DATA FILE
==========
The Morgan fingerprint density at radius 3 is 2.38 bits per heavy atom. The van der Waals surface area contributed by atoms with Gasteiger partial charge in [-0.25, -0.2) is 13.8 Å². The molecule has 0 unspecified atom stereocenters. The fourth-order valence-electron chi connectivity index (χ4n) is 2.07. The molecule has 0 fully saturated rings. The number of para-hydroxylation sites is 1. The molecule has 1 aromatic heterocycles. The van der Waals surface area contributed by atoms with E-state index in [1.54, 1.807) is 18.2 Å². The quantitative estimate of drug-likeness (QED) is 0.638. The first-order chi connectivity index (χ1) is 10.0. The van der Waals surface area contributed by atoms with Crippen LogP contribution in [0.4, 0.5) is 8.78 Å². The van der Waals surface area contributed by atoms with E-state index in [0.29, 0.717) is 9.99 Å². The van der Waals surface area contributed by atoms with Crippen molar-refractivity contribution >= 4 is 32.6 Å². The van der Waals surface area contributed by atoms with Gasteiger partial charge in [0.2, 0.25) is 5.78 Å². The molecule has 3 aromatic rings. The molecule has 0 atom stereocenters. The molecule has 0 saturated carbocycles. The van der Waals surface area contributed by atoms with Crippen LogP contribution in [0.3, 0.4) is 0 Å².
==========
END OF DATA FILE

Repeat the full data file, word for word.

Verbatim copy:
The Morgan fingerprint density at radius 3 is 2.38 bits per heavy atom. The van der Waals surface area contributed by atoms with Gasteiger partial charge in [-0.25, -0.2) is 13.8 Å². The molecule has 0 unspecified atom stereocenters. The fourth-order valence-electron chi connectivity index (χ4n) is 2.07. The molecule has 0 fully saturated rings. The number of para-hydroxylation sites is 1. The molecule has 1 aromatic heterocycles. The van der Waals surface area contributed by atoms with E-state index in [1.54, 1.807) is 18.2 Å². The quantitative estimate of drug-likeness (QED) is 0.638. The first-order chi connectivity index (χ1) is 10.0. The van der Waals surface area contributed by atoms with Crippen LogP contribution in [0.4, 0.5) is 8.78 Å². The van der Waals surface area contributed by atoms with E-state index in [0.29, 0.717) is 9.99 Å². The van der Waals surface area contributed by atoms with Crippen molar-refractivity contribution >= 4 is 32.6 Å². The van der Waals surface area contributed by atoms with Gasteiger partial charge in [0.2, 0.25) is 5.78 Å². The molecule has 3 aromatic rings. The molecule has 0 atom stereocenters. The molecule has 0 saturated carbocycles. The van der Waals surface area contributed by atoms with Crippen LogP contribution in [0.3, 0.4) is 0 Å².